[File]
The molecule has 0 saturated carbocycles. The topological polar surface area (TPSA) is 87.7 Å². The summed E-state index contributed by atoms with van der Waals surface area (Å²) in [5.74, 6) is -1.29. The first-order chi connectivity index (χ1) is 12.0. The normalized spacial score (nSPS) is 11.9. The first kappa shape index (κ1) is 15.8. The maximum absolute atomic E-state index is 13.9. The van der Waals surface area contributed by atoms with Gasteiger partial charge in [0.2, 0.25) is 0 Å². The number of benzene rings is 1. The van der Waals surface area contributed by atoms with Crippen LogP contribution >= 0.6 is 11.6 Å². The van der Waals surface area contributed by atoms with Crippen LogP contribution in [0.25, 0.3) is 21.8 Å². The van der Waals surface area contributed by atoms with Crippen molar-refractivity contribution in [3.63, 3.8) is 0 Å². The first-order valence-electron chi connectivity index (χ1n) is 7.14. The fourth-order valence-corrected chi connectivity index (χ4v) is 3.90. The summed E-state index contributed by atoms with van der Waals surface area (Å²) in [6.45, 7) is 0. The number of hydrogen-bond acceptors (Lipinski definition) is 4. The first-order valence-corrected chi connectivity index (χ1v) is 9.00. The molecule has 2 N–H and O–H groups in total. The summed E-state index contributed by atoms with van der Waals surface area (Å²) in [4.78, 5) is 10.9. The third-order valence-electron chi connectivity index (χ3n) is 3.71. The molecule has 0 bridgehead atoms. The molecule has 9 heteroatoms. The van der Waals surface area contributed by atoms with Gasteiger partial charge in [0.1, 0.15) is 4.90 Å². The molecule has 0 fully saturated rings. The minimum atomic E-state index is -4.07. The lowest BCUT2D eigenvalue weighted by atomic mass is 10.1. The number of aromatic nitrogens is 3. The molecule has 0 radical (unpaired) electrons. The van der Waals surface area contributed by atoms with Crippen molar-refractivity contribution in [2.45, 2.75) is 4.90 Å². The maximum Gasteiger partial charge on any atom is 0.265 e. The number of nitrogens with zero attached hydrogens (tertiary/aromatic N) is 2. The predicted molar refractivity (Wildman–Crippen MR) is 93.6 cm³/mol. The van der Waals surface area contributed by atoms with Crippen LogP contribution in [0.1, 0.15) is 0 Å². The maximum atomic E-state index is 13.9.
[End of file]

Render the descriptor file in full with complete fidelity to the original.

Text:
The molecule has 0 saturated carbocycles. The topological polar surface area (TPSA) is 87.7 Å². The summed E-state index contributed by atoms with van der Waals surface area (Å²) in [5.74, 6) is -1.29. The first-order chi connectivity index (χ1) is 12.0. The normalized spacial score (nSPS) is 11.9. The first kappa shape index (κ1) is 15.8. The maximum absolute atomic E-state index is 13.9. The van der Waals surface area contributed by atoms with Gasteiger partial charge in [0.2, 0.25) is 0 Å². The number of benzene rings is 1. The van der Waals surface area contributed by atoms with Crippen LogP contribution >= 0.6 is 11.6 Å². The van der Waals surface area contributed by atoms with Crippen LogP contribution in [0.25, 0.3) is 21.8 Å². The van der Waals surface area contributed by atoms with Crippen molar-refractivity contribution in [3.63, 3.8) is 0 Å². The first-order valence-electron chi connectivity index (χ1n) is 7.14. The fourth-order valence-corrected chi connectivity index (χ4v) is 3.90. The summed E-state index contributed by atoms with van der Waals surface area (Å²) in [6.45, 7) is 0. The number of hydrogen-bond acceptors (Lipinski definition) is 4. The first-order valence-corrected chi connectivity index (χ1v) is 9.00. The molecule has 2 N–H and O–H groups in total. The summed E-state index contributed by atoms with van der Waals surface area (Å²) in [4.78, 5) is 10.9. The third-order valence-electron chi connectivity index (χ3n) is 3.71. The molecule has 0 bridgehead atoms. The molecule has 9 heteroatoms. The van der Waals surface area contributed by atoms with Gasteiger partial charge in [0.1, 0.15) is 4.90 Å². The molecule has 0 fully saturated rings. The minimum atomic E-state index is -4.07. The lowest BCUT2D eigenvalue weighted by atomic mass is 10.1. The number of aromatic nitrogens is 3. The molecule has 0 radical (unpaired) electrons. The van der Waals surface area contributed by atoms with Crippen molar-refractivity contribution in [2.45, 2.75) is 4.90 Å². The maximum Gasteiger partial charge on any atom is 0.265 e. The number of nitrogens with zero attached hydrogens (tertiary/aromatic N) is 2. The predicted molar refractivity (Wildman–Crippen MR) is 93.6 cm³/mol. The van der Waals surface area contributed by atoms with Crippen LogP contribution in [0.1, 0.15) is 0 Å². The maximum atomic E-state index is 13.9.